Continuous improvement is often described as a staircase, or even a moving staircase. Many people talk about “running up the down escalator”; in other words, you must run upwards simply to stay in the same place (some people call this the “Red Queen Effect”). Cutter Consortium Fellow Robert Charette envisions this metaphor as a rotating spiral staircase with the acceleration control at the top, so those who are most successful at continuous improvement get the chance to speed up the escalator for everyone else, thus increasing the gap between themselves and their competitors. This is where operational excellence becomes a source of competitive advantage and not just internal control.
Kevin Kelly relates the example of Fairchild Semiconductor, whose newly developed (at the time) transistor would replace a valve then used in a range of military equipment. The only problem was that the valves cost US $1.05 each. Based on initial production runs, each transistor was going to cost $100. Even when economists predict that production will get cheaper over time, it takes courage (or desperation) for a business to do what this company did next: it sold the transistor for $1.05, taking a huge financial loss. History is written by the victors. The transistor triumphed, and so did Fairchild Semiconductor. Within two years, the company had a 90% market share and was selling the transistor for 50¢ — and making a profit.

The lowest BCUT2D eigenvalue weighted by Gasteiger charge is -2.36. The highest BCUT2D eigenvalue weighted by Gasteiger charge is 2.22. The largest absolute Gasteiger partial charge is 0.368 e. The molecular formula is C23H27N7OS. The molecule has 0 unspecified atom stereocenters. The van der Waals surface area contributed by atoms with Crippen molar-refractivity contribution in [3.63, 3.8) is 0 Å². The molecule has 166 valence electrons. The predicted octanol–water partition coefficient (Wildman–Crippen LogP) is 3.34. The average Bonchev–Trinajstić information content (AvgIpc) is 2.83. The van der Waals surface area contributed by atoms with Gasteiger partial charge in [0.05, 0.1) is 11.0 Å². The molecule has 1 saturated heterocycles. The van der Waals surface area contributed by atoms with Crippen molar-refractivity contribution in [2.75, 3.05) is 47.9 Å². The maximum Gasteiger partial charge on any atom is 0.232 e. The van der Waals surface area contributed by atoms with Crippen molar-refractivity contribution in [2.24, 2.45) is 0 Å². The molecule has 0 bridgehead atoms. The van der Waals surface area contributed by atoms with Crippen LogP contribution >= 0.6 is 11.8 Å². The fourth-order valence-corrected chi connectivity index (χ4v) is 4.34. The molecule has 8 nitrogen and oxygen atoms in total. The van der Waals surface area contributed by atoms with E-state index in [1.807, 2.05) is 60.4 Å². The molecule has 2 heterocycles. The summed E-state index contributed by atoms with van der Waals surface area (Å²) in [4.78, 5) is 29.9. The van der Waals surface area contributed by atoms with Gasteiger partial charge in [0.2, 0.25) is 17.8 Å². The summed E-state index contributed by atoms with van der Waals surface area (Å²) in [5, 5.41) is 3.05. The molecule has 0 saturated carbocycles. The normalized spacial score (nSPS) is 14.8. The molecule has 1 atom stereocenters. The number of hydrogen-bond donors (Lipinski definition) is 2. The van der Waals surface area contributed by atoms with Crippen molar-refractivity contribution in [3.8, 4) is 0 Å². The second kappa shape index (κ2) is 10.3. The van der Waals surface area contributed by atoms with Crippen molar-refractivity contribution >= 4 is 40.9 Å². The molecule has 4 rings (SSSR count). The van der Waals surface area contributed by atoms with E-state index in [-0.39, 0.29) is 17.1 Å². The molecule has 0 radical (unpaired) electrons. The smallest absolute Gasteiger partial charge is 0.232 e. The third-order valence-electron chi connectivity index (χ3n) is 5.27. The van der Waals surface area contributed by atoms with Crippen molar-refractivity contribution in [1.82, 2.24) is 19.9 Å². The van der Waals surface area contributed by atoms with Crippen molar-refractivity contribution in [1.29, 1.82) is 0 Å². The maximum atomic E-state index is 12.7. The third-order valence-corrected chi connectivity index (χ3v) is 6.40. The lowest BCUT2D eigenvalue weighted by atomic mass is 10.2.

In economics, the concept of learning by doing (introduced by Kenneth Arrow) explains how such improvements in productivity are to be expected in a well-managed system. Following Arrow, other economists have studied the factors that influence the speed with which these improvements can be disseminated throughout an organization. This is where advanced data analysis comes into play. If an organization can monitor and analyze these factors directly, in near real time, then it becomes possible to accelerate the processes of continuous improvement and get to the top of Charette’s helical staircase before your competitors.
In his Report on achieving operational excellence, Spanyi quotes an unnamed CIO saying, “operational excellence is in our DNA.” He goes on to criticize this CIO’s version of operational excellence, which was based on limited and inadequate tracking of customer interaction as well as old-fashioned change management.
But, if you understand DNA, what else would you expect? One thing that distinguishes humans from other species is how little of our knowledge and skill comes directly from our DNA. Some animals can forage for food almost as soon as they are born, and some require only a short period of parental support, whereas a human baby must learn nearly everything from scratch. Our DNA gives very little directly useful knowledge and skill, but what it does give us is the ability to learn.
Very few cats and dogs reach the age of 20, but at this age many humans are still undergoing full-time education, while others have only recently started to attain financial independence. Either way, those young adults have by that age accumulated an impressive quantity of knowledge and skill. But only foolish humans would think that this accumulated knowledge and skill is enough to last the rest of their lives. What is in our DNA, more than anything else and more than is the case with other animals, is learning.